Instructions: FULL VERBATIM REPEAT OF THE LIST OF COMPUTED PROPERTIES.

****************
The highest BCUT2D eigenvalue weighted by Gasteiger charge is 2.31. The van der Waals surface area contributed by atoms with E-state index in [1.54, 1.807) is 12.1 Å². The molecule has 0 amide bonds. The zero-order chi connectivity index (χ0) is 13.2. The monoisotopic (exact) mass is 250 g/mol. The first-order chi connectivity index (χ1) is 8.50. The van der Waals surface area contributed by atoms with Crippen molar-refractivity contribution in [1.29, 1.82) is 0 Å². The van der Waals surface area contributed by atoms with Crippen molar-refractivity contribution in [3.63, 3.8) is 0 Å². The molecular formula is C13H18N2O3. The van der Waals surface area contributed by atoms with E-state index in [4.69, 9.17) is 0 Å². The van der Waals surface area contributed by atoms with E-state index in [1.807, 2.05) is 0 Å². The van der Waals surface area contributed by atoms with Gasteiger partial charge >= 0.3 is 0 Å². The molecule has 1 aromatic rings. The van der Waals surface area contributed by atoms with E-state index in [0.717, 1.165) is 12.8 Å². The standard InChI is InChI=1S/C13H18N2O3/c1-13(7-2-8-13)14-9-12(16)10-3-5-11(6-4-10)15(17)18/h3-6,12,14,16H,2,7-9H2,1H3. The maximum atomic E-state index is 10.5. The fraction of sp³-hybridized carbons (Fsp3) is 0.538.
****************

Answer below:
The highest BCUT2D eigenvalue weighted by Gasteiger charge is 2.31. The van der Waals surface area contributed by atoms with E-state index in [1.54, 1.807) is 12.1 Å². The molecule has 0 amide bonds. The zero-order chi connectivity index (χ0) is 13.2. The monoisotopic (exact) mass is 250 g/mol. The first-order chi connectivity index (χ1) is 8.50. The van der Waals surface area contributed by atoms with Crippen molar-refractivity contribution in [1.29, 1.82) is 0 Å². The van der Waals surface area contributed by atoms with Crippen molar-refractivity contribution in [3.63, 3.8) is 0 Å². The molecular formula is C13H18N2O3. The van der Waals surface area contributed by atoms with E-state index in [4.69, 9.17) is 0 Å². The van der Waals surface area contributed by atoms with E-state index in [1.807, 2.05) is 0 Å². The van der Waals surface area contributed by atoms with Gasteiger partial charge >= 0.3 is 0 Å². The molecule has 1 aromatic rings. The van der Waals surface area contributed by atoms with E-state index in [0.717, 1.165) is 12.8 Å². The standard InChI is InChI=1S/C13H18N2O3/c1-13(7-2-8-13)14-9-12(16)10-3-5-11(6-4-10)15(17)18/h3-6,12,14,16H,2,7-9H2,1H3. The maximum atomic E-state index is 10.5. The fraction of sp³-hybridized carbons (Fsp3) is 0.538.